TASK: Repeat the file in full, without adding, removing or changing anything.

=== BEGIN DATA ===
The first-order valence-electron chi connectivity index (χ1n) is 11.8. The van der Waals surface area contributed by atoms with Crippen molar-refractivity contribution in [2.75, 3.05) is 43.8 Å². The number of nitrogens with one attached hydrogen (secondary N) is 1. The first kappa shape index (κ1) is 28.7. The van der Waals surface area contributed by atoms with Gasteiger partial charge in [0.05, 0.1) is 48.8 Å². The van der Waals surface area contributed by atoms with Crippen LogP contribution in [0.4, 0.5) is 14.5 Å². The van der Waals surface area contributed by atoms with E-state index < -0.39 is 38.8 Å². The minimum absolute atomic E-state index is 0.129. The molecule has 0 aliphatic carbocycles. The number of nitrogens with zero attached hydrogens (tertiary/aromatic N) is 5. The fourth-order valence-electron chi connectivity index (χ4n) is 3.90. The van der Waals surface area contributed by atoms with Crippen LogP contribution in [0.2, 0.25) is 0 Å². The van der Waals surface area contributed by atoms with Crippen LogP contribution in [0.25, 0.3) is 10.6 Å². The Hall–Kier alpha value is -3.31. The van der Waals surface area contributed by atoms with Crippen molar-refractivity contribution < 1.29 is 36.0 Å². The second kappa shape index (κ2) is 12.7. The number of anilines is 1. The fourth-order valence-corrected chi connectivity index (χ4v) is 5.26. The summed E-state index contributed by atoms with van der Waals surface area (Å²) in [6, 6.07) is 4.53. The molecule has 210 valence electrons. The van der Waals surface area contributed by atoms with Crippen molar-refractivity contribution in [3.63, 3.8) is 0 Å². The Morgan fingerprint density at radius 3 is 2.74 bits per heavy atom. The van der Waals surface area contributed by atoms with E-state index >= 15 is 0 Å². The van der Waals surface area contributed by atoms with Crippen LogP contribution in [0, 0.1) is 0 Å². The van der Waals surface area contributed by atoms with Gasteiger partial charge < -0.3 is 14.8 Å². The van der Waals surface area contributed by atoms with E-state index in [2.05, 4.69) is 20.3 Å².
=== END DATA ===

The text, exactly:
The first-order valence-electron chi connectivity index (χ1n) is 11.8. The van der Waals surface area contributed by atoms with Crippen molar-refractivity contribution in [2.75, 3.05) is 43.8 Å². The number of nitrogens with one attached hydrogen (secondary N) is 1. The first kappa shape index (κ1) is 28.7. The van der Waals surface area contributed by atoms with Gasteiger partial charge in [0.05, 0.1) is 48.8 Å². The van der Waals surface area contributed by atoms with Crippen LogP contribution in [0.4, 0.5) is 14.5 Å². The van der Waals surface area contributed by atoms with E-state index < -0.39 is 38.8 Å². The minimum absolute atomic E-state index is 0.129. The molecule has 0 aliphatic carbocycles. The number of nitrogens with zero attached hydrogens (tertiary/aromatic N) is 5. The fourth-order valence-electron chi connectivity index (χ4n) is 3.90. The van der Waals surface area contributed by atoms with Crippen LogP contribution in [0.2, 0.25) is 0 Å². The van der Waals surface area contributed by atoms with Crippen LogP contribution in [0.25, 0.3) is 10.6 Å². The Hall–Kier alpha value is -3.31. The van der Waals surface area contributed by atoms with Crippen molar-refractivity contribution < 1.29 is 36.0 Å². The second kappa shape index (κ2) is 12.7. The number of anilines is 1. The fourth-order valence-corrected chi connectivity index (χ4v) is 5.26. The summed E-state index contributed by atoms with van der Waals surface area (Å²) in [6, 6.07) is 4.53. The molecule has 210 valence electrons. The van der Waals surface area contributed by atoms with Crippen molar-refractivity contribution in [3.63, 3.8) is 0 Å². The Morgan fingerprint density at radius 3 is 2.74 bits per heavy atom. The van der Waals surface area contributed by atoms with E-state index >= 15 is 0 Å². The van der Waals surface area contributed by atoms with Crippen LogP contribution in [0, 0.1) is 0 Å². The van der Waals surface area contributed by atoms with Gasteiger partial charge < -0.3 is 14.8 Å². The van der Waals surface area contributed by atoms with E-state index in [2.05, 4.69) is 20.3 Å².